into Horse Thief was created by director, Tian

into Horse Thief was created by director, Tian

into an existing tradition of cinema. You have seen the same sort of thing before, even though the approach and many aspects of the film are novel. Once in a great while, more often for adventurous movie-goers than for those who see only Hollywood films, you come across something that is really new and different. Even less often, it is new, different, and good. Such a film is like a revelation. The first Kubrick movie one sees, or the first Tarkovsky, or the first Fellini, can be this sort of experience, a sudden broadening of one’s private definition of what film is. The cinematic experience of Horse Thief was created by director, Tian Zhuangzhuang, in order to explore the relationship between religion and humans in Tibetan society.

A fragmented narrative and minimal dialogue, the Horse Thief deals with the conflict between a Tibetan tribesman, Norbu, who steals horses for a living and his religion. Religion is the controlling force of life in Tibetan society and although Norbu is a thief, he is also a devout Buddhist. His relatively quiet life comes to an end one day when he steals a gift from the government to the monastery, a crime for which he and his family are ostracized and expelled from the tribe. Soon afterwards, Norbu’s son dies and his death is interpreted as punishment from God.

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Although destitute, Norbu gives up his profession. He and his wife become nomads and their wanderings bring them to many major Tibetan festivals.The story is set in Tibet in the 1920’s, though it might as well be the 16th century, for all the effect that the modern age has on the area.

Despite Norbus disreputable occupation, he piously contributes the bulk of his spoils to the temple. From this simple situation, a very minimal plot propels the film. But horse thief is not a film to watch for plot.

Rather, the film presents a slow, careful revelation of the difficult lives of Tibetans, with emphasis on the vital role of religion in their lives.Practically every action taken by anyone in Horse Thief is directly related either to survival or religion. The land is harsh, and only constant effort permits people to live there. The characters only take time away from this struggle to worship their god. Gradually, as one watches the film, one realizes that the constant attention to worship is an intimate part of survival.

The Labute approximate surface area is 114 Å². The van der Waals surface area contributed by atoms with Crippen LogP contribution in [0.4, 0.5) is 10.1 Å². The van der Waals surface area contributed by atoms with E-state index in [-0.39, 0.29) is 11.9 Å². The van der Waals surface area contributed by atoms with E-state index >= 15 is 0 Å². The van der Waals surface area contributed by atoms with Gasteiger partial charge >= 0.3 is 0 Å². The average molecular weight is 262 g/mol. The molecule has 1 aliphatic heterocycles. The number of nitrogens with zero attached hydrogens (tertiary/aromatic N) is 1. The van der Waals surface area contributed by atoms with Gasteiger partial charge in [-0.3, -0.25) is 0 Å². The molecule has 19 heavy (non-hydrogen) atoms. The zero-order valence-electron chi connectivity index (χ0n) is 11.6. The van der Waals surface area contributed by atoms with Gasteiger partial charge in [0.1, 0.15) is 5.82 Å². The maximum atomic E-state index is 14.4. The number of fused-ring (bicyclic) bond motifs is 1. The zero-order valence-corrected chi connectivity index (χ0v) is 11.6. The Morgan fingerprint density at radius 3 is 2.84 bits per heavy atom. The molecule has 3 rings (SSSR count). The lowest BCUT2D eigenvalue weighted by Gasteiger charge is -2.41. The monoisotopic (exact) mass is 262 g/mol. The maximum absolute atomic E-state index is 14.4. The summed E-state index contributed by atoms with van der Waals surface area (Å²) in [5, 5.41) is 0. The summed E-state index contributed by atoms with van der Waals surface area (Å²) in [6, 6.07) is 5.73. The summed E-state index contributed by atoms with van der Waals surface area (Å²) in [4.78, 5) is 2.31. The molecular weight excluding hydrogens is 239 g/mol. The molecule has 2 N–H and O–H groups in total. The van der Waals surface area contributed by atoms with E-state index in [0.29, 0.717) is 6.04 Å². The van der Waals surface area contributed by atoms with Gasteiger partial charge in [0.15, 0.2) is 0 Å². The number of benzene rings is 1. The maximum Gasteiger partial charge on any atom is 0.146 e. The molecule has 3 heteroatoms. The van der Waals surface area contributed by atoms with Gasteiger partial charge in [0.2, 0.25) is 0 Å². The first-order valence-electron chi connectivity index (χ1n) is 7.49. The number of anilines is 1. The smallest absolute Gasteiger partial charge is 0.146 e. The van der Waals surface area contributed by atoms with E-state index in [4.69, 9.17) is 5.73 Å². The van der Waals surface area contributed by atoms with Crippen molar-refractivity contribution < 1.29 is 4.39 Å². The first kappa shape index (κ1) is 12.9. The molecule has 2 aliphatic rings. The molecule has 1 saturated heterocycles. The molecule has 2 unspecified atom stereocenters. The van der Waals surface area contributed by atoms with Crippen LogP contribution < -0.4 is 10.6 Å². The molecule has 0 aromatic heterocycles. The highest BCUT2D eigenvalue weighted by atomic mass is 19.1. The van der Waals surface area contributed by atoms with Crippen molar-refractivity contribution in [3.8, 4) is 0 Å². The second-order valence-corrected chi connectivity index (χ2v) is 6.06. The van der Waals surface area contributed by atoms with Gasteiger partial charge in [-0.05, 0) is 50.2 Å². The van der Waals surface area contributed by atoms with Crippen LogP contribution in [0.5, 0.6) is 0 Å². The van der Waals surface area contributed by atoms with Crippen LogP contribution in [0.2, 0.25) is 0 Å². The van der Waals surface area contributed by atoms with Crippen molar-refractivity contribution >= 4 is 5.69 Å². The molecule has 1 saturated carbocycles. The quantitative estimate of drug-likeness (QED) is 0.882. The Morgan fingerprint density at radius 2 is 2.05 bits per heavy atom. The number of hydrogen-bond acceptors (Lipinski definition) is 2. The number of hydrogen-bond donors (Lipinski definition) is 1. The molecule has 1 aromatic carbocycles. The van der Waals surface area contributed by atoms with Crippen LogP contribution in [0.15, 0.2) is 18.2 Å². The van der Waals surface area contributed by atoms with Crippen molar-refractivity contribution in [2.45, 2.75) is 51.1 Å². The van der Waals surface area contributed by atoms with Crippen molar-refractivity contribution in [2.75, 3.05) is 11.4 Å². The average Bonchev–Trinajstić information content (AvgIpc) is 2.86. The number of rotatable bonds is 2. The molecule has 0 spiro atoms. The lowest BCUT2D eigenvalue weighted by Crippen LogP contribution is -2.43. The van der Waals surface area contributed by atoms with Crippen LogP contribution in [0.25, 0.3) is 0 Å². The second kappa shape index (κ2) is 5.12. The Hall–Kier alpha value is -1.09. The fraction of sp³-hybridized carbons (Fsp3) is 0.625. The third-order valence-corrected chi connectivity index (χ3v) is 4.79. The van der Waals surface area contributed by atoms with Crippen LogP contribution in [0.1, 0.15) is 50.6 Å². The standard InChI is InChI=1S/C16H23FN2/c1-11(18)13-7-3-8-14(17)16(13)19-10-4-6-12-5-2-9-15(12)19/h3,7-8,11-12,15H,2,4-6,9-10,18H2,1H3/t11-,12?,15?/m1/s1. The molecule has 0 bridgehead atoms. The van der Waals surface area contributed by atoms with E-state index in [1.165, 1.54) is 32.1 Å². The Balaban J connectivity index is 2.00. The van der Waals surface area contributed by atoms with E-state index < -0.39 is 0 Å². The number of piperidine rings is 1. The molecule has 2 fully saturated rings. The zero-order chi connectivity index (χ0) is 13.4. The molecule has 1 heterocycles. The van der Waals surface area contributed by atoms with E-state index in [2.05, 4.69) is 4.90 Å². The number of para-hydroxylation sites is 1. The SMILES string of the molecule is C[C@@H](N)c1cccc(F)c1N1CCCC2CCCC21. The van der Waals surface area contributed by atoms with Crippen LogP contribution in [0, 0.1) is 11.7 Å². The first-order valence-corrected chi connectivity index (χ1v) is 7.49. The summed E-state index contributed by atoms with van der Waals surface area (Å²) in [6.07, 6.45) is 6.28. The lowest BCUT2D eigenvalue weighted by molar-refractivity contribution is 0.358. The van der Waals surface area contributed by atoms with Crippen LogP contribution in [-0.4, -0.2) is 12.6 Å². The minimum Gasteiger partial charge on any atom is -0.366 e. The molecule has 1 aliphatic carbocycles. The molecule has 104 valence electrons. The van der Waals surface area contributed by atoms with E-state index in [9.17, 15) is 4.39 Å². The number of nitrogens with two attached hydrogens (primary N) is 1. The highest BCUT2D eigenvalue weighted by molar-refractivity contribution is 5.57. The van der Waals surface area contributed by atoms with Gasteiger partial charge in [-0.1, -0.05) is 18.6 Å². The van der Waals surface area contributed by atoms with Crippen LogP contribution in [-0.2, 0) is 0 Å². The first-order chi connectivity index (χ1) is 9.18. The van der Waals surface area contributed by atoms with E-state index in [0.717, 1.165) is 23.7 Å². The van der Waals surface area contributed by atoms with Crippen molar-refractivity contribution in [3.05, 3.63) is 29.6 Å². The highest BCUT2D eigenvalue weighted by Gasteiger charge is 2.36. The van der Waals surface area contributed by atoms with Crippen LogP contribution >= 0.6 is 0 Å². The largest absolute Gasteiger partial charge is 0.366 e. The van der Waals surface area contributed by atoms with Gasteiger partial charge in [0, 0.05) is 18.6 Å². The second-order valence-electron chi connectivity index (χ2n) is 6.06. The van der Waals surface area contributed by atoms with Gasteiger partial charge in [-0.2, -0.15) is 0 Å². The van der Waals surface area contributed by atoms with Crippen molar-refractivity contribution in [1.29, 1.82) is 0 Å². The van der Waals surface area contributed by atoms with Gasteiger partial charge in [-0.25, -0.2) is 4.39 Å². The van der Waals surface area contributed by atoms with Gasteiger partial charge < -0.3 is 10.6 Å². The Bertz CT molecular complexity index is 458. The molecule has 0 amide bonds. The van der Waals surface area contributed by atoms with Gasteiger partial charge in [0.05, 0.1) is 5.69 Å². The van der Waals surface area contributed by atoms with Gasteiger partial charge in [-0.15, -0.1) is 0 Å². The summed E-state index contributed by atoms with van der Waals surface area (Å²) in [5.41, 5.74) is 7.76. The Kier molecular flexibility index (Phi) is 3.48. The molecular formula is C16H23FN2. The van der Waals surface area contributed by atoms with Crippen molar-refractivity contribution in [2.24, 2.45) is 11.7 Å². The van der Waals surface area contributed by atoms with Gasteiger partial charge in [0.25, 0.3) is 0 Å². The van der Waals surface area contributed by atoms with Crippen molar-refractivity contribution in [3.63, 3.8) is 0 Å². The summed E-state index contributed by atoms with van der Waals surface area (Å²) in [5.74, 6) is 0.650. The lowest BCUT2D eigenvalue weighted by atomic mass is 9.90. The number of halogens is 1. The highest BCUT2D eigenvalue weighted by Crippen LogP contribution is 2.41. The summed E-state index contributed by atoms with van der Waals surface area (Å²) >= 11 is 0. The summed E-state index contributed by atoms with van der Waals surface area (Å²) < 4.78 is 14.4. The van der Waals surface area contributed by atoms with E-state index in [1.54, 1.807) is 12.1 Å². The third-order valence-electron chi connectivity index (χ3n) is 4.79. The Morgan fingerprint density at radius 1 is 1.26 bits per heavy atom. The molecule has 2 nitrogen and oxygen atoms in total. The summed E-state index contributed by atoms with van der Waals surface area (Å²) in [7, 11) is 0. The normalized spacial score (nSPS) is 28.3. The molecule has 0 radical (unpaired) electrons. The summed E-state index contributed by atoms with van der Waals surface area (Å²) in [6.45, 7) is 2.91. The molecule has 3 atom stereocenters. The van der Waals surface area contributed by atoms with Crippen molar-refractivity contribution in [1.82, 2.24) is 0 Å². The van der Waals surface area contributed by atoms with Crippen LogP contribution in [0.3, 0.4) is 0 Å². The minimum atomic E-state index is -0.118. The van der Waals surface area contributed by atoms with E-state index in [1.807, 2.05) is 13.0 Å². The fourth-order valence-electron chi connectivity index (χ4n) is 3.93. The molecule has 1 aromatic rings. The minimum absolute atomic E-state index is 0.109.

Life is so hard that only sacred intervention can save the characters from death. Every turn of the prayer wheel, every ceremonial dance, every sacrifice and devotion has the practical aim of supplicating for the divine intervention that alone can ensure survival. The greatest disasters of the film stem from unluckily angering the deity.

One of the most surprising things about this film from the People’s Republic of China is that the peasants’ attitudes about religion are taken completely at face value. Perhaps Buddha does not exist, and does not intervene in the daily lives of Tibetans, but Horse Thief offers no evidence that he doesn’t, and seems to suggest that he does. Even the unexpected theme of Horse Thief does not capture the importance of this film.

The photography and direction are the film’s most innovative aspects. Tian Zhuangzhuang, the director, has a unique visual style, favoring long, static shots. The typical presentation of long scenes in most movies is to break the scene into several shots, each taken from a different angle, at a different distance from the subject. Often, the only reason for breaking up the scene is visual interest. The director fears that we will be bored by a single, static shot covering several minutes, so he jazzes the scene up.